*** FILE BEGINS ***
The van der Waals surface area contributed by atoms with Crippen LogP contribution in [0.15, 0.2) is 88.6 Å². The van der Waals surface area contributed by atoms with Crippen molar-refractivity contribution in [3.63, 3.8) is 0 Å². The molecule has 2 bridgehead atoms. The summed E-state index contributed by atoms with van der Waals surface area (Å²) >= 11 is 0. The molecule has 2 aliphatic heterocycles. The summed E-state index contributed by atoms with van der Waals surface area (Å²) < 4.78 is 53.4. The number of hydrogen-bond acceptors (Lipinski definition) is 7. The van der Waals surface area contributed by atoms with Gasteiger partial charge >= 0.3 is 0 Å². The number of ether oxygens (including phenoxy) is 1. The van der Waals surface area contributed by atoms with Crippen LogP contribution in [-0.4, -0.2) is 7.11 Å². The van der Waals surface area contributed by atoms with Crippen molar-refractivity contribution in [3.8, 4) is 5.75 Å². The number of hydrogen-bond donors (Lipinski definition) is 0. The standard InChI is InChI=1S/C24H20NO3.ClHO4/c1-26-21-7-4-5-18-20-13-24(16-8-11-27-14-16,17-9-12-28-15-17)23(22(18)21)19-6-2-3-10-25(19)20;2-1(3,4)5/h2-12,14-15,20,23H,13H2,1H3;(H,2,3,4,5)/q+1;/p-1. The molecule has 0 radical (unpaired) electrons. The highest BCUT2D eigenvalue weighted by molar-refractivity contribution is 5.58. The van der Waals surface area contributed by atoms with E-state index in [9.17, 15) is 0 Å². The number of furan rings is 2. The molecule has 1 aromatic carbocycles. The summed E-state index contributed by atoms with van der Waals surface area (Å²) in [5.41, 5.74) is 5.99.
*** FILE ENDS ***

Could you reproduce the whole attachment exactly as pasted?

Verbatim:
The van der Waals surface area contributed by atoms with Crippen LogP contribution in [0.15, 0.2) is 88.6 Å². The van der Waals surface area contributed by atoms with Crippen molar-refractivity contribution in [3.63, 3.8) is 0 Å². The molecule has 2 bridgehead atoms. The summed E-state index contributed by atoms with van der Waals surface area (Å²) >= 11 is 0. The molecule has 2 aliphatic heterocycles. The summed E-state index contributed by atoms with van der Waals surface area (Å²) < 4.78 is 53.4. The number of hydrogen-bond acceptors (Lipinski definition) is 7. The van der Waals surface area contributed by atoms with Gasteiger partial charge >= 0.3 is 0 Å². The number of ether oxygens (including phenoxy) is 1. The van der Waals surface area contributed by atoms with Crippen LogP contribution in [-0.4, -0.2) is 7.11 Å². The van der Waals surface area contributed by atoms with Crippen molar-refractivity contribution in [3.8, 4) is 5.75 Å². The number of hydrogen-bond donors (Lipinski definition) is 0. The standard InChI is InChI=1S/C24H20NO3.ClHO4/c1-26-21-7-4-5-18-20-13-24(16-8-11-27-14-16,17-9-12-28-15-17)23(22(18)21)19-6-2-3-10-25(19)20;2-1(3,4)5/h2-12,14-15,20,23H,13H2,1H3;(H,2,3,4,5)/q+1;/p-1. The molecule has 0 radical (unpaired) electrons. The highest BCUT2D eigenvalue weighted by molar-refractivity contribution is 5.58. The van der Waals surface area contributed by atoms with E-state index in [9.17, 15) is 0 Å². The number of furan rings is 2. The molecule has 1 aromatic carbocycles. The summed E-state index contributed by atoms with van der Waals surface area (Å²) in [5.41, 5.74) is 5.99.